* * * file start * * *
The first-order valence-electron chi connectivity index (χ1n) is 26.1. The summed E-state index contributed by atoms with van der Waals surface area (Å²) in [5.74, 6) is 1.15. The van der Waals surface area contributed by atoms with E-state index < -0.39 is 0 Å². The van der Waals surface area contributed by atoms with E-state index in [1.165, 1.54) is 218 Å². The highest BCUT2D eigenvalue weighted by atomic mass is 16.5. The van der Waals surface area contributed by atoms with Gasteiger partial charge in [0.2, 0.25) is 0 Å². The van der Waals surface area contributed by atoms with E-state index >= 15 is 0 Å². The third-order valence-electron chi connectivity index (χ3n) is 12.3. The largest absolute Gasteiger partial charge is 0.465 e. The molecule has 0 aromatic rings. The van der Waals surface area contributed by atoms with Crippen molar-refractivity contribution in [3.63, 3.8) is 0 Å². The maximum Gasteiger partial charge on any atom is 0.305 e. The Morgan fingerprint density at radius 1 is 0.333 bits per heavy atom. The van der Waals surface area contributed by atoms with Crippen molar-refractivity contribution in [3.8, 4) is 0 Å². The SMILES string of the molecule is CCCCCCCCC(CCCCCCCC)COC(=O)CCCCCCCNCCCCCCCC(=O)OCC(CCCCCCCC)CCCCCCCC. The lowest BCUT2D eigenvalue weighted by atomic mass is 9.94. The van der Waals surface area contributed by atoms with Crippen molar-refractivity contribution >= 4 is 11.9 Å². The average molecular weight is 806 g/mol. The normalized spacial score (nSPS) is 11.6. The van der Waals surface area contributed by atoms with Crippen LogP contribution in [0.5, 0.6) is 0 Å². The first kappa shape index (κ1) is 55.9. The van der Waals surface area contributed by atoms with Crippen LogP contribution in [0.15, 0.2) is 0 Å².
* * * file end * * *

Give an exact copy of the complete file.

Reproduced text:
The first-order valence-electron chi connectivity index (χ1n) is 26.1. The summed E-state index contributed by atoms with van der Waals surface area (Å²) in [5.74, 6) is 1.15. The van der Waals surface area contributed by atoms with E-state index < -0.39 is 0 Å². The van der Waals surface area contributed by atoms with E-state index in [1.165, 1.54) is 218 Å². The highest BCUT2D eigenvalue weighted by atomic mass is 16.5. The van der Waals surface area contributed by atoms with Gasteiger partial charge in [0.2, 0.25) is 0 Å². The van der Waals surface area contributed by atoms with E-state index >= 15 is 0 Å². The third-order valence-electron chi connectivity index (χ3n) is 12.3. The largest absolute Gasteiger partial charge is 0.465 e. The molecule has 0 aromatic rings. The van der Waals surface area contributed by atoms with Crippen molar-refractivity contribution in [3.63, 3.8) is 0 Å². The maximum Gasteiger partial charge on any atom is 0.305 e. The Morgan fingerprint density at radius 1 is 0.333 bits per heavy atom. The van der Waals surface area contributed by atoms with Crippen molar-refractivity contribution in [3.8, 4) is 0 Å². The SMILES string of the molecule is CCCCCCCCC(CCCCCCCC)COC(=O)CCCCCCCNCCCCCCCC(=O)OCC(CCCCCCCC)CCCCCCCC. The lowest BCUT2D eigenvalue weighted by atomic mass is 9.94. The van der Waals surface area contributed by atoms with Crippen molar-refractivity contribution >= 4 is 11.9 Å². The average molecular weight is 806 g/mol. The normalized spacial score (nSPS) is 11.6. The van der Waals surface area contributed by atoms with Crippen LogP contribution in [0.5, 0.6) is 0 Å². The first kappa shape index (κ1) is 55.9. The van der Waals surface area contributed by atoms with Crippen LogP contribution in [0.15, 0.2) is 0 Å².